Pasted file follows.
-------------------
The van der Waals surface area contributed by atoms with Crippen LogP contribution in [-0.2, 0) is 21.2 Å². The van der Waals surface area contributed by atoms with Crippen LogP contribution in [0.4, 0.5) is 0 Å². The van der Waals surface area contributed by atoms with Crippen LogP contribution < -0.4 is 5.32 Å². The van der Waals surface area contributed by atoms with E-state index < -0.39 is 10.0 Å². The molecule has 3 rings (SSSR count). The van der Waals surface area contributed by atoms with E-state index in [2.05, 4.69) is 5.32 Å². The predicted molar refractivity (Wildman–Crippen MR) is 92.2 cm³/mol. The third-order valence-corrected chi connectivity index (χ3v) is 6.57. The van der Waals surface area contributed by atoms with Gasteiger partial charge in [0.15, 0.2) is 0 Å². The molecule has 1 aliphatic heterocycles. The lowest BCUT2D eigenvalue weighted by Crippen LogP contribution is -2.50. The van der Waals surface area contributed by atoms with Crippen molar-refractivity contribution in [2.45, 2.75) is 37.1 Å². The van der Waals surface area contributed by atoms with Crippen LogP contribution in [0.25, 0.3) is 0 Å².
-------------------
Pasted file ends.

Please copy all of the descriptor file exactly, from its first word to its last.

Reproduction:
The van der Waals surface area contributed by atoms with Crippen LogP contribution in [-0.2, 0) is 21.2 Å². The van der Waals surface area contributed by atoms with Crippen LogP contribution in [0.4, 0.5) is 0 Å². The van der Waals surface area contributed by atoms with Crippen LogP contribution < -0.4 is 5.32 Å². The van der Waals surface area contributed by atoms with E-state index < -0.39 is 10.0 Å². The molecule has 3 rings (SSSR count). The van der Waals surface area contributed by atoms with E-state index in [2.05, 4.69) is 5.32 Å². The predicted molar refractivity (Wildman–Crippen MR) is 92.2 cm³/mol. The third-order valence-corrected chi connectivity index (χ3v) is 6.57. The van der Waals surface area contributed by atoms with Gasteiger partial charge in [0.15, 0.2) is 0 Å². The molecule has 1 aliphatic heterocycles. The lowest BCUT2D eigenvalue weighted by Crippen LogP contribution is -2.50. The van der Waals surface area contributed by atoms with Crippen molar-refractivity contribution in [2.45, 2.75) is 37.1 Å². The van der Waals surface area contributed by atoms with Crippen LogP contribution in [0.25, 0.3) is 0 Å².